The Fisher Slough case study: seven-year monitoring summary: measuring outcomes for fish, farms and flooding

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Western Washington University Western Washington University

Western CEDAR

Western CEDAR

Salish Sea Ecosystem Conference 2018 Salish Sea Ecosystem Conference (Seattle, Wash.)

Apr 5th, 3:30 PM - 3:45 PM

The Fisher Slough case study: seven-year monitoring summary:

The Fisher Slough case study: seven-year monitoring summary:

measuring outcomes for fish, farms and flooding

measuring outcomes for fish, farms and flooding

Jenny Lynn Baker

Nature Conservancy (U.S.), jbaker@tnc.org

Follow this and additional works at: https://cedar.wwu.edu/ssec

Part of the Fresh Water Studies Commons, Marine Biology Commons, Natural Resources and Conservation Commons, and the Terrestrial and Aquatic Ecology Commons

Baker, Jenny Lynn, "The Fisher Slough case study: seven-year monitoring summary: measuring outcomes for fish, farms and flooding" (2018). Salish Sea Ecosystem Conference. 375.

https://cedar.wwu.edu/ssec/2018ssec/allsessions/375

This Event is brought to you for free and open access by the Conferences and Events at Western CEDAR. It has been accepted for inclusion in Salish Sea Ecosystem Conference by an authorized administrator of Western CEDAR. For more information, please contact westerncedar@wwu.edu.

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The Fisher Slough

Case Study

SALISH SEA CONFERENCE | APRIL 5, 2018

Jenny Baker

Senior Restoration Manager

Seven Year Monitoring

Summary—Measuring Outcomes for Fish, Farms and Flooding

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Project

Context

Limited land base

Multiple needs

Competing interests

Photo credit: WDFW

Photo credit: Marlin Greene/One Earth Images

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South Fork Skagit River

Fisher Slough restoration area

(pre project)

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PROJECT OBJECTIVES

Multiple benefits—

co-equal goals—

update infrastructure

Restore freshwater marsh for

juvenile Chinook salmon.

Restore passage for adult coho

and chum spawners.

Improve flood storage and

protect adjacent farm uses.

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Collaborative,

transparent process

“The [dike and drainage district] commissioners and the landowners, we’re

not engineers, but we live here and we know what works. And they listened to

us.”

—DAVE OLSON Dike District 3 Commissioner

TECHNICAL ADVISORY COMMITTEE

Dike District 3**

Drainage and Irrigation District 17 **

National Oceanic and Atmospheric Administration**

Natural Resources Conservation Service Seattle City Light

Skagit Conservation District Skagit County

Skagit River System Cooperative Skagit Watershed Council

Skagitonians to Preserve Farmland U.S. Army Corps of Engineers

U.S. Environmental Protection Agency U.S. Fish and Wildlife Service

Washington State Department of Ecology

Washington State Department of Fish and Wildlife Washington State Recreation and Conservation Office

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Three project elements

1. Floodgate replacement

2. Drainage ditch reroute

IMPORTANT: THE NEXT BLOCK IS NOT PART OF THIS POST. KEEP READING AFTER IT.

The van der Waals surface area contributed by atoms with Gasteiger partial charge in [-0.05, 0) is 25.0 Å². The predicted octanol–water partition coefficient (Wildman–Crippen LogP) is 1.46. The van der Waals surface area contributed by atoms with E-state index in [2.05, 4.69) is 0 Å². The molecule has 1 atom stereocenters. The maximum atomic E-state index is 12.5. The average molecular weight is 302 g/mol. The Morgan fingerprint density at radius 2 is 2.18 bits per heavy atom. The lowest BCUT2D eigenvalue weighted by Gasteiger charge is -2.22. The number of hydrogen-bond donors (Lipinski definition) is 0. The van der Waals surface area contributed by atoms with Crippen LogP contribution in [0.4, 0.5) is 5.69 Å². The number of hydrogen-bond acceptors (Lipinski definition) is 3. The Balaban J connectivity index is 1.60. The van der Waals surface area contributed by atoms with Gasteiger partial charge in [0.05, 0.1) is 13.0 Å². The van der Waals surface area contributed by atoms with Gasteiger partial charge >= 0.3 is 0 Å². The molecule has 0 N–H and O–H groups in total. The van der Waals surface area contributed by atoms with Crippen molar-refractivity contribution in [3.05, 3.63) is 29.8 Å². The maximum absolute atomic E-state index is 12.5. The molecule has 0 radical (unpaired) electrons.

3. Levee setback and marsh restoration

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Photo credit: Marlin Greene/One Earth Images

Monitoring

Outcomes—

What We Measured:

Tidal amplitude

Water elevations

Dissolved oxygen and temperature

Sediment accretion

Plant community composition

Plant species richness

Plant cover

Channel area and network

Channel profile

Juvenile chinook abundances

Juvenile chinook densities

Floodgate operation

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Fish Passage Outcomes:

Improved passage for juvenile chinook

and adult coho and chum spawners

0 10 20 30 40 50 60 70 80 90 100 before after Percen t of time open

Percent of Time Floodgate Doors Open During Juvenile Chinook Migration Season

Also, floodgates documented open at least once per day during fall/winter adult spawner season

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Flood and Tidal Marsh Outcomes:

• > 5 times more tidal marsh habitat

• Nearly 5 times more flood storage capacity

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Juvenile Chinook

Outcomes:

10 times more juvenile chinook salmon use the site and grow larger, faster

Site produces up to 22,000 more juvenile Chinook per year

Juvenile Chinook fork length before and after dike setback. Figure: SRSC

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Other Measures of

Success:

No Impacts to adjacent farms

Seepage and drainage performance measures

met

Socioeconomic benefits

Short term and long term benefits quantified

300

JOBS TOUCHED

47K

HOURS WORKE D

16

BUSINESS ES HIRED

60

COMPANIE S SUPPLIED MATERIALS & SERVICES

$8M project investment = $9-21M return on

investment over 50 years

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Other Measures of Success:

Improved relationships

—KEITH MORRISON Farmer and DD17 Commissioner

“In all of my experience in the Skagit Valley as a farmer, and all of the conflicts that have come around, I have a whole new outlook. This is one of the best things that’s ever

happened in this valley. I look forward to the time the next project comes along.”

—LARRY CAMPBELL Swinomish Tribe

“We worked hand in hand to try to find creative ways to make projects happen. I think this was a great project to be able to begin relationships and understand each other better.”

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Thanks

for your

interest!

JENNY BAKER

360.419.7022 | jbaker@tnc.org FOR MORE INFORMATION

https://salishsearestoration.org/wi ki/ Fisher_Slough_Restoration

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